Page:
The glossy handbag-sized magazine will showcase products and services available from the retailer.
The first issue, which will carry advertising from Best Buy suppliers, will be a trial edition on which future production will be based.
Editorial will include feature articles, commentary and technology tips, plus reviews of new products.
The retailer has yet to decide on the frequency of the magazine, however the initial print run of the title is expected to run into the tens of thousands.
The magazine will also be given away with The Daily Telegraph in London later in July and be made available through bestbuy.co.uk in an e-catalogue format.
Andrew Barclay, head of marketing communications for Best Buy UK, said: "Consumer technology is such a diverse and exciting area and we love helping our customers find out about what’s possible and what’s right for them.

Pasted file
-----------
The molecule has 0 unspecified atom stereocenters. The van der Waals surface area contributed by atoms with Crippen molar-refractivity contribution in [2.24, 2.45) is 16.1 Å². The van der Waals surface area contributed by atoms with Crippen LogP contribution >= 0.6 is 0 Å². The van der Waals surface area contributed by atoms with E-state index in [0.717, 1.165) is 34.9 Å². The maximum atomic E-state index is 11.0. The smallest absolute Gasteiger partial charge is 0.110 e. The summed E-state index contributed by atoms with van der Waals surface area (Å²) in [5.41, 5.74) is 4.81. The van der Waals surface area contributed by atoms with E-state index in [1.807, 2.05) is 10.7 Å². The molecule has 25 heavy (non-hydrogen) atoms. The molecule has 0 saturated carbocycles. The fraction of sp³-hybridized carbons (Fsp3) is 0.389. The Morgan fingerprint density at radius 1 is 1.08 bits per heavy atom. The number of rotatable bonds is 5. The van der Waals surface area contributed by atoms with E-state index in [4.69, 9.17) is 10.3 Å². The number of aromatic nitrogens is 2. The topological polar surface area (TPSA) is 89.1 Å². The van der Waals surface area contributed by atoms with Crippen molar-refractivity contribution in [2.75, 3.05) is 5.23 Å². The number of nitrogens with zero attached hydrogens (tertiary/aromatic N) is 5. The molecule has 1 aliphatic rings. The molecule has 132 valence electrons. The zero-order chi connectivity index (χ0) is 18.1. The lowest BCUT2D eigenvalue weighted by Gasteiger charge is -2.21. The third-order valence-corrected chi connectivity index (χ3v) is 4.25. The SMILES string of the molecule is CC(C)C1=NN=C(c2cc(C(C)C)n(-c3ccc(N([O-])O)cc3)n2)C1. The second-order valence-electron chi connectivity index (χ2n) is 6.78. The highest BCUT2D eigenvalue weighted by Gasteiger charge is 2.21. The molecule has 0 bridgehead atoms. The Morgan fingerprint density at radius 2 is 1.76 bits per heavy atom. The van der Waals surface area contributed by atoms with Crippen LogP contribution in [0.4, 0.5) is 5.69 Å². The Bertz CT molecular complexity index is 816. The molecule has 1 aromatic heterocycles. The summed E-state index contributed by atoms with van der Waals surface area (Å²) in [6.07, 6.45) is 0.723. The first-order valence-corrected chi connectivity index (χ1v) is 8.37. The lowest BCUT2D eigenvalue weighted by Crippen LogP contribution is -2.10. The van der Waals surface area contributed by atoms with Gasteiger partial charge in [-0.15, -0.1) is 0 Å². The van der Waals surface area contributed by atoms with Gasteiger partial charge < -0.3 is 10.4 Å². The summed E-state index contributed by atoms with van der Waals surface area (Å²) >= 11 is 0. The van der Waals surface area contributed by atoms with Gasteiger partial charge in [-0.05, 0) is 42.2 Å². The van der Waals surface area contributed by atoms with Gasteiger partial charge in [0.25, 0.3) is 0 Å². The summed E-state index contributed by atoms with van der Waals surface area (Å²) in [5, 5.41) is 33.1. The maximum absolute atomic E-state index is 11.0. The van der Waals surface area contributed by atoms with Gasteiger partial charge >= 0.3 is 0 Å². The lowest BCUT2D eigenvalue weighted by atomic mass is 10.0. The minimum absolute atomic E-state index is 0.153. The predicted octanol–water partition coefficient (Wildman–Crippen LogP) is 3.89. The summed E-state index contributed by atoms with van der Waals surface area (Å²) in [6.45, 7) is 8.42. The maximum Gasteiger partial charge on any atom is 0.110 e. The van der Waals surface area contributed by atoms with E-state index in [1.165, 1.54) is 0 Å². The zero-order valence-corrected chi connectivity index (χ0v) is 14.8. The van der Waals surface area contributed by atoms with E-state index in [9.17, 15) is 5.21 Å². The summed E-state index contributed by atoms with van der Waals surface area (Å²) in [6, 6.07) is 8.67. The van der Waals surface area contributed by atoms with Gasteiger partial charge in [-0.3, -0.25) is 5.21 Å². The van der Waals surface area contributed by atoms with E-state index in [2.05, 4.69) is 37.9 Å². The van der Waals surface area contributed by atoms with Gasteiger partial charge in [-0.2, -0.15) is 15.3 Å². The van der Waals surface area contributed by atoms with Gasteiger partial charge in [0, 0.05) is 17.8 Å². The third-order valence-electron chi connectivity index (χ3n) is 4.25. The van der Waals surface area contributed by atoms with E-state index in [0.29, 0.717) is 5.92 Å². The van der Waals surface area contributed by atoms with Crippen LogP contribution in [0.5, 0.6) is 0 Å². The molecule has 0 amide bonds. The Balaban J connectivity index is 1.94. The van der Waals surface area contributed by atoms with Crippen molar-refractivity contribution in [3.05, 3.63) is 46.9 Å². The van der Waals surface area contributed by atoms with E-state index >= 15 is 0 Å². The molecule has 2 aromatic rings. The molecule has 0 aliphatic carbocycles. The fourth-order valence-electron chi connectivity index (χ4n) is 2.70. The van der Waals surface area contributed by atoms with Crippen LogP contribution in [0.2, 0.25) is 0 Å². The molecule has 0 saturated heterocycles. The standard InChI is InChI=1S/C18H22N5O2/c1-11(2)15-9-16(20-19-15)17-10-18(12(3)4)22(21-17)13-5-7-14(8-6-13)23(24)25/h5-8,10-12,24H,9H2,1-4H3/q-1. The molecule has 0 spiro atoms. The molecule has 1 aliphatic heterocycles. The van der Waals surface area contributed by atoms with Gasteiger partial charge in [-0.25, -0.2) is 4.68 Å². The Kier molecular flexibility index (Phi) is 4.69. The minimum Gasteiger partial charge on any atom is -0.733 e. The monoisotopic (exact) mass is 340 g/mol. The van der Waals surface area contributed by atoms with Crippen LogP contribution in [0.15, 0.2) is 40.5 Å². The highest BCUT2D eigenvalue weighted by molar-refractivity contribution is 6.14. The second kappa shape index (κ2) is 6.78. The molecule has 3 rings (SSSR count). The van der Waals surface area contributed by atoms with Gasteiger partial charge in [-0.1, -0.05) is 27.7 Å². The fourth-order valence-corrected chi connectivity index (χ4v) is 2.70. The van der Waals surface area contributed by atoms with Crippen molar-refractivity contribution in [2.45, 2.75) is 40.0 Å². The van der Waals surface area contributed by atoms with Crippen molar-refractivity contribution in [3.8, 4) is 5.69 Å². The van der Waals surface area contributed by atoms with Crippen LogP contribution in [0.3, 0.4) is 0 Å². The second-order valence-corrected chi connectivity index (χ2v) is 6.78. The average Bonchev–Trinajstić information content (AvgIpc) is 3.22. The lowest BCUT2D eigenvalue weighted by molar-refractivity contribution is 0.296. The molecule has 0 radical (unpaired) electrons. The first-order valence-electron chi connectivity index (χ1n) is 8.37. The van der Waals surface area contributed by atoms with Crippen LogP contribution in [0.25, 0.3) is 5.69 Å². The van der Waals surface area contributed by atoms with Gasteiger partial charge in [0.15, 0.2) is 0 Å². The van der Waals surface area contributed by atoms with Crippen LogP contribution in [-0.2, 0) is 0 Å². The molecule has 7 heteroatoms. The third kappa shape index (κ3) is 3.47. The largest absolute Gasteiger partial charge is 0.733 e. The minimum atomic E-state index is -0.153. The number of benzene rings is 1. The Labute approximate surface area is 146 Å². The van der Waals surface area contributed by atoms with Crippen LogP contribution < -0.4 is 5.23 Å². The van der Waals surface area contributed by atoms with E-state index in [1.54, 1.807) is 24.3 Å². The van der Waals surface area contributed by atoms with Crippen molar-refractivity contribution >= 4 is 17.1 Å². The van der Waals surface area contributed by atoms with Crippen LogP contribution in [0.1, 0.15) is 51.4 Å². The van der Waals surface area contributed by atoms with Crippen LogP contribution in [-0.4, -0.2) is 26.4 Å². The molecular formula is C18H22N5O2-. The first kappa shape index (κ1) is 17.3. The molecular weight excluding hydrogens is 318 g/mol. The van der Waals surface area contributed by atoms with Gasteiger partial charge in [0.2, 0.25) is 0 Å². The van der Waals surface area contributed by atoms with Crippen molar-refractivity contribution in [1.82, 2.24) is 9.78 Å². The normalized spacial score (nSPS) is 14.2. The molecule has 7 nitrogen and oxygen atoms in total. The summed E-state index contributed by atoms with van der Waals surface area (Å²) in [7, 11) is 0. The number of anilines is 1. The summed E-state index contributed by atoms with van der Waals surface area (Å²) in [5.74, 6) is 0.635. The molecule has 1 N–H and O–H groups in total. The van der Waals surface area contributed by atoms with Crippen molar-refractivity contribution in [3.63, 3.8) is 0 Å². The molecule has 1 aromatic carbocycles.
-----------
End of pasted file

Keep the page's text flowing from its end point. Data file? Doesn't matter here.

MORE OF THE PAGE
"At the outset of this project, our vision was for the magazine to embody the personality, knowledge and sense of fun that our Blueshirts and Geek Squad Agents have.
"It seemed only natural for us to produce an inspirational, contemporary and informative customer magazine, which, while aimed at our core customers – 20-40 year olds – will appeal to everyone.
"It’s also a great opportunity to further raise awareness of our brand and what we offer in the UK."
The US electrical retailer has so far failed to set fire to the British market since it embarked on a £1bn UK joint venture with Carphone Warehouse in May 2008.
Three years on, with a loss of £62.2m this year, Best Buy's management admitted that it is re-evaluating its strategy.
Five of the senior team have departed, including chief executive Scott Wheway and marketing director Kevin Styles, signalling further setbacks to its plan to have 80 stores in the UK by 2013.